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Polish folk beliefs and superstitions
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Polish folk beliefs and superstitions

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  • This is a terrible presentation with more than 3/4th of it coming from Wikipedia, and none of them actually addressing the superstitions of the Polish people.
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  • 1. Polish Folk Beliefs andSuperstitions
  • 2. CirclesCircles play a large part in Polish mythology. Mostancient Slavic people worshipped in natural circles andgroves; and it plays a large part in all kinds of folkmagic. In all traditions, circles can be made of withlighted candles, drawing circles in the soil, or withnatural objects and tools. They are used to surround evilor protect oneself from it.
  • 3. CrossroadsAs in other European traditions, the crossroads in Polish mythology are a sacredand magical place where both divination and invocations were uttered. Talismansand amulets were hung or buried there, as well as other spell work was conducted.The crossroads were a place where all places and directions meet; and all timefaded away into the present moment.The legacy of this tradition can be seen all across present-day Poland, where tens ofthousands of crosses and statues of the Virgin Mary stand next to major and minorcrossroads. The Catholic Church, as with many other cultures, absorbed what wasgood in the symbolism of what she found there while utterly transforming itspurpose. Accordingly crossroads were marked by crosses and statues, as specialplaces where wayfarers would be under the protection of saints.
  • 4. DivinationForms of divination in Polish mythology that werepracticed in Poland included the following: Candle waxdripped in a glass of water was held up to the light forinterpretation; herbs thrown on the fire produced smokethat could be interpreted by the shape of patterns itmade; finding pysanky patterns in the natural worldwould yield a prediction of fortune.
  • 5. Fire FlowersIn Polish mythology, fire flowers are mystical blooms. To find this powerfulplant the seeker had to enter a forest before midnight on the Eve of Kupala.The flower would climb up the stalk of the fern, and precisely at midnightit would bloom so brightly that no one could look directly at it. In order toharvest it a circle had to be drawn around it, and the seeker had to dealwith demons trying to distract him/her from doing so. It was said that ifyou answered the voices, or faltered during the task, it would sacrifice itsown life. Anyone possessing this flower gained the ability to read minds, findtreasure, and repel all evils.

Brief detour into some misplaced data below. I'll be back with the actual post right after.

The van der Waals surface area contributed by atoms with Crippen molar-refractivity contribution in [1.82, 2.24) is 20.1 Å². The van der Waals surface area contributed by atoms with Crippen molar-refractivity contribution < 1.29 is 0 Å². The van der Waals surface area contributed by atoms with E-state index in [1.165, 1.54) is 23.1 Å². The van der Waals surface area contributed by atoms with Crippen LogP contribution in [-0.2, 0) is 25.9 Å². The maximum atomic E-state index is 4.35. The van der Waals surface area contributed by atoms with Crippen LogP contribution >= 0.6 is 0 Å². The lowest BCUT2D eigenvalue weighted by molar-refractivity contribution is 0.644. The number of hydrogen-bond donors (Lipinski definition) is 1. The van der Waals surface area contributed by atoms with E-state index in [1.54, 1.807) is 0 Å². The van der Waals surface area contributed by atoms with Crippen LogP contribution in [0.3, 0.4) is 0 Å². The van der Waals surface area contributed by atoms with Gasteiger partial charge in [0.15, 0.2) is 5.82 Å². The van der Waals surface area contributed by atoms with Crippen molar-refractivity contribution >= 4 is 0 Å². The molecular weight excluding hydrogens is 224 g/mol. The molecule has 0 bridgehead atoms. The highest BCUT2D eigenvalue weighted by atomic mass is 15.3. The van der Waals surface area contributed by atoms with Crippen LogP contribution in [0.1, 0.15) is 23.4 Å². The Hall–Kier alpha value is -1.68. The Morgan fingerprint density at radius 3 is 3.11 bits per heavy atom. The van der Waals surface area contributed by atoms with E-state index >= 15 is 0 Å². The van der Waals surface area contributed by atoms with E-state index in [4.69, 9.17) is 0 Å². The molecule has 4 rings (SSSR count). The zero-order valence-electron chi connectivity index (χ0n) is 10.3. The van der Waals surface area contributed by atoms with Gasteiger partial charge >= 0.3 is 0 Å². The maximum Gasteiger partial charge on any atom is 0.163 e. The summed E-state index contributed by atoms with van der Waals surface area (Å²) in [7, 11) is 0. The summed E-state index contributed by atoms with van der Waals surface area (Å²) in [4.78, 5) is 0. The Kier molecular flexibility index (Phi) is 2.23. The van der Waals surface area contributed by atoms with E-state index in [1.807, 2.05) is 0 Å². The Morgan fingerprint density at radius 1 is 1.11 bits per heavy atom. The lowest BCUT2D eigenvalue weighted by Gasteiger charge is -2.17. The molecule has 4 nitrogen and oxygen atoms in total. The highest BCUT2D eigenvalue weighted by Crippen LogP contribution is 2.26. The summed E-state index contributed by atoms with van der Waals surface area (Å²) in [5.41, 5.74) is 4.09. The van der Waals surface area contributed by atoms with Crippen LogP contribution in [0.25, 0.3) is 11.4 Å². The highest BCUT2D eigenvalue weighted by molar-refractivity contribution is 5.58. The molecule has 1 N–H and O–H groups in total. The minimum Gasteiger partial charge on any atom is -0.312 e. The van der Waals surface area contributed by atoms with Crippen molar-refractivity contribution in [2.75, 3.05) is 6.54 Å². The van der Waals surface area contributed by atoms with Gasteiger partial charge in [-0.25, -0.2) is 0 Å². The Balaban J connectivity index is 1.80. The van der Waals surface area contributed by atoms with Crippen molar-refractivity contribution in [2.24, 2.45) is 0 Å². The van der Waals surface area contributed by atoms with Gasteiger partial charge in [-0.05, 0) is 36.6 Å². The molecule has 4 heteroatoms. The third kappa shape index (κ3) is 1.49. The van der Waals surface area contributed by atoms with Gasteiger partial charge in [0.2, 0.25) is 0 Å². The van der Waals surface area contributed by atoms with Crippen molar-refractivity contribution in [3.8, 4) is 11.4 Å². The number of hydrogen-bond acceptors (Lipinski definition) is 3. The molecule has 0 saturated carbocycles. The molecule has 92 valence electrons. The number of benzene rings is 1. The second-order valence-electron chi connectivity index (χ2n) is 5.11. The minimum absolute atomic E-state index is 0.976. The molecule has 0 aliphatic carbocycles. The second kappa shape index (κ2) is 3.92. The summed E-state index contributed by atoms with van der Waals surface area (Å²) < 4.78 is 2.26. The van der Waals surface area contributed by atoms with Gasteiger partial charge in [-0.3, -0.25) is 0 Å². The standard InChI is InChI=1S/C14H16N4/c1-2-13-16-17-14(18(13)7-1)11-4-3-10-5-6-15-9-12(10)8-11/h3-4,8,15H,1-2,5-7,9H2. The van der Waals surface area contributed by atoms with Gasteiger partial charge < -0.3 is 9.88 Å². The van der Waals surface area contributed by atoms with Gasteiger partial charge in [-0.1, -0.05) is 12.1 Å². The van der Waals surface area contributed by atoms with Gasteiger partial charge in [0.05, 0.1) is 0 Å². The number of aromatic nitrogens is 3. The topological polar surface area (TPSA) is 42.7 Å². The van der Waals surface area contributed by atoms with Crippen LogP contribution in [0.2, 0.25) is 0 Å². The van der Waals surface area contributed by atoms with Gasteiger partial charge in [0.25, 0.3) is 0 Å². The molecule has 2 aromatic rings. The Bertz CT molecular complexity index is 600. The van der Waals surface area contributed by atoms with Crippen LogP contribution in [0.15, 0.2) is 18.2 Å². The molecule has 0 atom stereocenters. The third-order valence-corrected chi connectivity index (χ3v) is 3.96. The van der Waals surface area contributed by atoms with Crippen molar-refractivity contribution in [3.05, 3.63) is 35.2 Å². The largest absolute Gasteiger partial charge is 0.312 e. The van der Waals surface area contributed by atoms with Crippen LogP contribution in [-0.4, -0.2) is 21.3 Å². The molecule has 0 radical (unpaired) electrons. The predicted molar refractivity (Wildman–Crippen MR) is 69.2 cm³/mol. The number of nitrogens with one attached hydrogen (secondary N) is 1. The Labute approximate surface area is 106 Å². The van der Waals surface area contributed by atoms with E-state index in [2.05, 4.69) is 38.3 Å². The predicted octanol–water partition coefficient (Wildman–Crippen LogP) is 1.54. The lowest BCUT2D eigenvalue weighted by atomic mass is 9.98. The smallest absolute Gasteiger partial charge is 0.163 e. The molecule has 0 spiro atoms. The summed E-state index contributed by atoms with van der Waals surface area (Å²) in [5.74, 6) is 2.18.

• 6. Magic Belt of PolandThe Magic Belt of Poland is a special belt in with inscribed symbols significant inPolish folk practices which has been missing since the end of the Second WorldWar. Replicas of some of the symbols are still sold to this day in occult shops online.The original belt was 2.28m (89" long) parchment scroll with the magic symbolsinscribed on the outside and the prayers for them written on the inside of the Belt.The Knights of Poland used it to protect them from all possible danger. Invokingthe talismans, one would take the belt off and stand in a circle with their hairloose. These belts held knives, ladanki and were wore by both women and men. It ispossible in these everyday belts and magic belts were embossed with the symbolsand possibly come from the origin of the Key of Solomon.
  • 7. SpoilingIn Polish mythology, spoiling is a term used to mean a curse beingon someone, or working magic against someone. One way of doingthis is measuring out the exact length of someone’s footprint with astring, and then burning the string. A footprint in mud or snowwas dug up and buried under the victim’s house to cause grief.Spoiling may be averted by lighting a candle if you are not face toface with the culprit, or by spitting on the ground, or by throwingdirt in the direction of the culprit walking away.
  • 8. SuperstitionsSuperstitions have existed since the beginning ofmankind. They are the belief that particular events,rituals, actions and objects bring good or bad luck.Poland, like any other culture, has its ownsuperstitions which we are going to have a closerlook at in this article.
  • 9. Spilling the saltAs for the spilling saltsuperstition, known ofbringing quarrels, it has itsown history too, that datesback to Middle Ages whensalt was very expensive.Only the richest could affordto buy this rare spice. Youcan imagine a huge quarrelwhen a servant spilt it. Thisis why people rememberedsalt spilling as somethingthat brings bad luck.
  • 10. Red slip-knot Red slip-knots are also a popular superstition in Poland. As red is said, in many cultures, to undo spells, it is very common for Polish people to attach red slip-knots to a babies strollers or clothes to protect the baby from bad charm.
  • 11. TalismansPeople also believe in the magic power of luckyobjects such as horseshoes, elephants with raisedtrunks and four-leaf clovers. Many superstitiouspeople wear talismans or carry lucky stones toscare evil spirits away. Some students often bringtheir lucky pens to exams.
  • 12. Superstitions connected with holidays There are also superstitions typical of particular holidays. It is believed that if the first person to enter a house on a Christmas Eve is a woman, it is a bad omen, thus is it more preferable when a man is the first to cross the threshold of the house. During supper on Christmas Eve, each dish has to be sampled. A traditional meal consists of twelve dishes. The more you eat, the more pleasure will await you in the upcoming year.
  • 13. THANKS FOR WATCHING! GROUP 6 Piotr Marczyk (Poland) Damian Stypa (Poland) Konrad Szota (Poland) Daniel Jimeno Gregorio (Spain) Naomi Gutiérrez Frías (Spain)

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